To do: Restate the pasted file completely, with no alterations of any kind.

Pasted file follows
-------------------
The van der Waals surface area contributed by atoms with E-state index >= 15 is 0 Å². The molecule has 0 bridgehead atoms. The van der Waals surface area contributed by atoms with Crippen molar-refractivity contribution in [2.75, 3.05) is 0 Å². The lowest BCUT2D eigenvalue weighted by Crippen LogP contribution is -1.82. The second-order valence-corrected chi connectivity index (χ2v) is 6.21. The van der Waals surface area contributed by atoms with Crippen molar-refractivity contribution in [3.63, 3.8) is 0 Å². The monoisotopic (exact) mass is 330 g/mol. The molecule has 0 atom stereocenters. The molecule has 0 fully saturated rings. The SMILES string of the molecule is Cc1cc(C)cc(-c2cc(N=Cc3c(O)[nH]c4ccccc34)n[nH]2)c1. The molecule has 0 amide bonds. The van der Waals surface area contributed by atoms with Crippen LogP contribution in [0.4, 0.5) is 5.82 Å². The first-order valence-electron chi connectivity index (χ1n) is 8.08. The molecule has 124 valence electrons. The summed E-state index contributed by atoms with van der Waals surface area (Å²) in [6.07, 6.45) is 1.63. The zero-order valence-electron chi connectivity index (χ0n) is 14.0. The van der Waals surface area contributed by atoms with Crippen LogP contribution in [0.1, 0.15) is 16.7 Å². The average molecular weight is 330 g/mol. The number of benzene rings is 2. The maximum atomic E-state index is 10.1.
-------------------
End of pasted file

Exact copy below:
The van der Waals surface area contributed by atoms with E-state index >= 15 is 0 Å². The molecule has 0 bridgehead atoms. The van der Waals surface area contributed by atoms with Crippen molar-refractivity contribution in [2.75, 3.05) is 0 Å². The lowest BCUT2D eigenvalue weighted by Crippen LogP contribution is -1.82. The second-order valence-corrected chi connectivity index (χ2v) is 6.21. The van der Waals surface area contributed by atoms with Crippen molar-refractivity contribution in [3.63, 3.8) is 0 Å². The monoisotopic (exact) mass is 330 g/mol. The molecule has 0 atom stereocenters. The molecule has 0 fully saturated rings. The SMILES string of the molecule is Cc1cc(C)cc(-c2cc(N=Cc3c(O)[nH]c4ccccc34)n[nH]2)c1. The molecule has 0 amide bonds. The van der Waals surface area contributed by atoms with Crippen LogP contribution in [0.4, 0.5) is 5.82 Å². The first-order valence-electron chi connectivity index (χ1n) is 8.08. The molecule has 124 valence electrons. The summed E-state index contributed by atoms with van der Waals surface area (Å²) in [6.07, 6.45) is 1.63. The zero-order valence-electron chi connectivity index (χ0n) is 14.0. The van der Waals surface area contributed by atoms with Crippen LogP contribution in [0.1, 0.15) is 16.7 Å². The average molecular weight is 330 g/mol. The number of benzene rings is 2. The maximum atomic E-state index is 10.1.